How to Give Feedback on a Poem

How do you give feedback to another poet? It’s a good question and something that students often ask about. How do you give feedback while respecting the poet’s original vision? How do you give feedback if you find something in the poem troubling, negatively biased, or just “off”? How do you give feedback that encourages the poem to move with innovation, not just conform in the direction of what you’ve seen before?

Those new to workshop and feedback exchange may also be wondering about how to articulate anything to say. It can be hard, at first, to figure out how to make observations about a poem and to determine what a poet would benefit from hearing.

Here’s a quick and dirty list of some questions to pose to yourself as you compile feedback for a poet. As you go through these questions, some of the feedback may be useful to leave as annotations (notes) alongside the body of the poem. Other observations are best delivered within a summative note/feedback letter to the poet at the end of the poem:

  • Start with writing down a list of objective observations. How many stanzas are there? How many lines are in each stanza? Do the lines of the poem tend to be long or short? What is the point of view (first person, second person, etc.)? What is the poem about? (You could summarize the “plot” in one or two sentences, “this poem uses images of a family of ducks as an extended metaphor for talking about the speaker’s own family.”) Mirroring the poem back to the poet can be extremely helpful. When you start with stating the obvious, not only are you getting your bearings within the poem as a reader, you are bringing back into light what the poet may have forgotten about during the drafting process. Hearing these things again can be helpful to them.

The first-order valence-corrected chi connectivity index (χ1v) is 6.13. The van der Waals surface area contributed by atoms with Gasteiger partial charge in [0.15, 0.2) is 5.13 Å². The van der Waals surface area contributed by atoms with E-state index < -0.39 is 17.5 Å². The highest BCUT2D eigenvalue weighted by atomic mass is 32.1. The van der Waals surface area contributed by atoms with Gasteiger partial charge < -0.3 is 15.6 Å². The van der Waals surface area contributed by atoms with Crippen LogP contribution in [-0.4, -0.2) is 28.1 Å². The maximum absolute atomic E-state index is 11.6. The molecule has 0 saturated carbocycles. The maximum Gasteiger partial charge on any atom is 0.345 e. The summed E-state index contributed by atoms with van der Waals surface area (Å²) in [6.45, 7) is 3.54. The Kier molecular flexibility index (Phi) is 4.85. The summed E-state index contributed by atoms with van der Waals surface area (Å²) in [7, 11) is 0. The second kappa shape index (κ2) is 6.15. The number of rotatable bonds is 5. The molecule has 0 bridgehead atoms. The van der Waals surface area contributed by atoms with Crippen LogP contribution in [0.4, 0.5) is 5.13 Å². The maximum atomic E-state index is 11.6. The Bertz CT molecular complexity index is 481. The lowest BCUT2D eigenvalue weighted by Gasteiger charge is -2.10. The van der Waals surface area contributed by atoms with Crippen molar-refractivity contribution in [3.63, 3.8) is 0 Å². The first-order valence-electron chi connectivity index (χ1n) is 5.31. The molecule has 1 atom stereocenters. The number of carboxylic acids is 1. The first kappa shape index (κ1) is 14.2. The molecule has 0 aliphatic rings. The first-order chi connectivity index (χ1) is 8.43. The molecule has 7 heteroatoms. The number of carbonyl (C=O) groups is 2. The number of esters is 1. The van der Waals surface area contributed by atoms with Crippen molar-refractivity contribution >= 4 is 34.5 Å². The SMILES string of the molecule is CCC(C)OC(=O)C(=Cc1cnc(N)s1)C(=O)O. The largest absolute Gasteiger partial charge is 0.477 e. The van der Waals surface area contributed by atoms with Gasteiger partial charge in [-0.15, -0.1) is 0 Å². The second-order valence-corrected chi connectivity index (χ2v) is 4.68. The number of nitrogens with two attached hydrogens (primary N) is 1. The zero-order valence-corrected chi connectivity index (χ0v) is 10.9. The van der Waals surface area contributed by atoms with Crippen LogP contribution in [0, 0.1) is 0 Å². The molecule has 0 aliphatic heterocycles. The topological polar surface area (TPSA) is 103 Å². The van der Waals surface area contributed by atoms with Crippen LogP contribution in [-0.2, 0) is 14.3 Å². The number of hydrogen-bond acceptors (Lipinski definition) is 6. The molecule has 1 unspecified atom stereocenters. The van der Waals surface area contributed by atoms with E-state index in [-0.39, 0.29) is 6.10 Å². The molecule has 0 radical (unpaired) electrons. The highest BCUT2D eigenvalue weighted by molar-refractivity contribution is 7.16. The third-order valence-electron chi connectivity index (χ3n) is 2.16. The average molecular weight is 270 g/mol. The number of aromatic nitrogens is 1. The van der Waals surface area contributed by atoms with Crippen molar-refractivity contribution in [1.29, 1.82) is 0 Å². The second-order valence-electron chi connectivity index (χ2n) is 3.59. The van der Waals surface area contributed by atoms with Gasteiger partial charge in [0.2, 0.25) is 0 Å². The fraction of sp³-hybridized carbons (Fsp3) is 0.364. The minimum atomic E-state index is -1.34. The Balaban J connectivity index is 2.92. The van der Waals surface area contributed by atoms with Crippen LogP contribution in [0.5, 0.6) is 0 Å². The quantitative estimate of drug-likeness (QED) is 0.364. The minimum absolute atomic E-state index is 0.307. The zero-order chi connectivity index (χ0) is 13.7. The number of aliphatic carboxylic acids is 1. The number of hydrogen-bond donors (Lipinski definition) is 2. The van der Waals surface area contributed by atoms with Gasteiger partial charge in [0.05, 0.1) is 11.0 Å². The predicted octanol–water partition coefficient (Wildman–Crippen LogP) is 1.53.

• Is the poem missing anything? Writers often forget to draft a title. Maybe there is just one mega-stanza and the writer didn’t have a chance to experiment with stanza breaks. You can point these things out, phrased as questions.
  • Phrase critiques as questions. If you’re a fellow writer, you know that it can feel harrowing to receive feedback from other people on a piece of writing. One of the ways to be sensitive to this is to phrase your critiques as questions. “Have you thought of title ideas yet?” is different from “there’s no title.” “What are you trying to express in this last line?” is different from “the last line confused me.” Critique-as-question is a technique many of us learn when we become teachers because it encourages the writer to think analytically about their own work instead of us telling them what to do. And that analytical thinking is also what we’re trying to encourage each other to do during workshop. I should mention here that I’m not suggesting you encode overly critical statements as questions just to “soften” them deceitfully. Instead, I’m suggesting that, as you offer feedback, asking the writer questions is ultimately more helpful than providing a list of direct statements. It respects the writer’s original vision for their work.